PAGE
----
Daniel Henninger in a Wall Street Journal op-ed entitled Climategate: Science Is Dying draws exactly the right conclusion from the Climategate scandal:
As the hard sciences—physics, biology, chemistry, electrical engineering—came to dominate intellectual life in the last century, some academics in the humanities devised the theory of postmodernism, which liberated them from their colleagues in the sciences. Postmodernism, a self-consciously “unprovable” theory, replaced formal structures with subjectivity. With the revelations of East Anglia, this slippery and variable intellectual world has crossed into the hard sciences.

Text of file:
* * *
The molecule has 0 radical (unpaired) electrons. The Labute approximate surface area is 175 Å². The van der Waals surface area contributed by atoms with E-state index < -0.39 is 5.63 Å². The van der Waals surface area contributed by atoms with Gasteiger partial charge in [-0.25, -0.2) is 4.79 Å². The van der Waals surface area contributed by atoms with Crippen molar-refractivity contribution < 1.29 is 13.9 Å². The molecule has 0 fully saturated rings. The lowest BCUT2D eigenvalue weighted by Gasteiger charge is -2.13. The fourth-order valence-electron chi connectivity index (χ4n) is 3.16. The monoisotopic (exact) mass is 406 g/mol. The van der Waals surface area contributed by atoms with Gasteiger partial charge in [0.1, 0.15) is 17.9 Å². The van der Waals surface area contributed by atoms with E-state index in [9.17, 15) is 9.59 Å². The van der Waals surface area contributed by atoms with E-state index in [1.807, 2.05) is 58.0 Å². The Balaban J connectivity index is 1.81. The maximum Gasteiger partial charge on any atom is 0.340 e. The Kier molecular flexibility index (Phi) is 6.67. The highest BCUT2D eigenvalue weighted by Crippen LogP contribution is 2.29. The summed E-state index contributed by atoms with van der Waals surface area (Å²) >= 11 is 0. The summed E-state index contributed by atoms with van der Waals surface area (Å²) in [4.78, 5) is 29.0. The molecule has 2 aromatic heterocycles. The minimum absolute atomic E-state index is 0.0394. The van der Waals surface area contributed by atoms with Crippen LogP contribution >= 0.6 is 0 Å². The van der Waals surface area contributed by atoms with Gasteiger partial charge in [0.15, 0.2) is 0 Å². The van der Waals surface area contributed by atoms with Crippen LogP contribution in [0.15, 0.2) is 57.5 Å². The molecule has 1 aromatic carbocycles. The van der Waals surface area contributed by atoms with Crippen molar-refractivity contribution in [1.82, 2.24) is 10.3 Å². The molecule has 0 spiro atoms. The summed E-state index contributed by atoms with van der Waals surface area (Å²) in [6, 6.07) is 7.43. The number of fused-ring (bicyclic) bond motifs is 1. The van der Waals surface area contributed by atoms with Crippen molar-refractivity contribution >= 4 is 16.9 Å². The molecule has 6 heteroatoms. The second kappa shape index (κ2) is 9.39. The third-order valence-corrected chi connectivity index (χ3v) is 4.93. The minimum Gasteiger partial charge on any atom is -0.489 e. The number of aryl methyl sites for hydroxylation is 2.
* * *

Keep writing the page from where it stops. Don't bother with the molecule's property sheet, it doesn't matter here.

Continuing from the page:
This has harsh implications for the credibility of science generally. Hard science, alongside medicine, was one of the few things left accorded automatic stature and respect by most untrained lay persons. But the average person reading accounts of the East Anglia emails will conclude that hard science has become just another faction, as politicized and “messy” as, say, gender studies.
His conclusion is one with which we completely and utterly agree:
Science is on the credibility bubble. If it pops, centuries of what we understand to be the role of science go with it.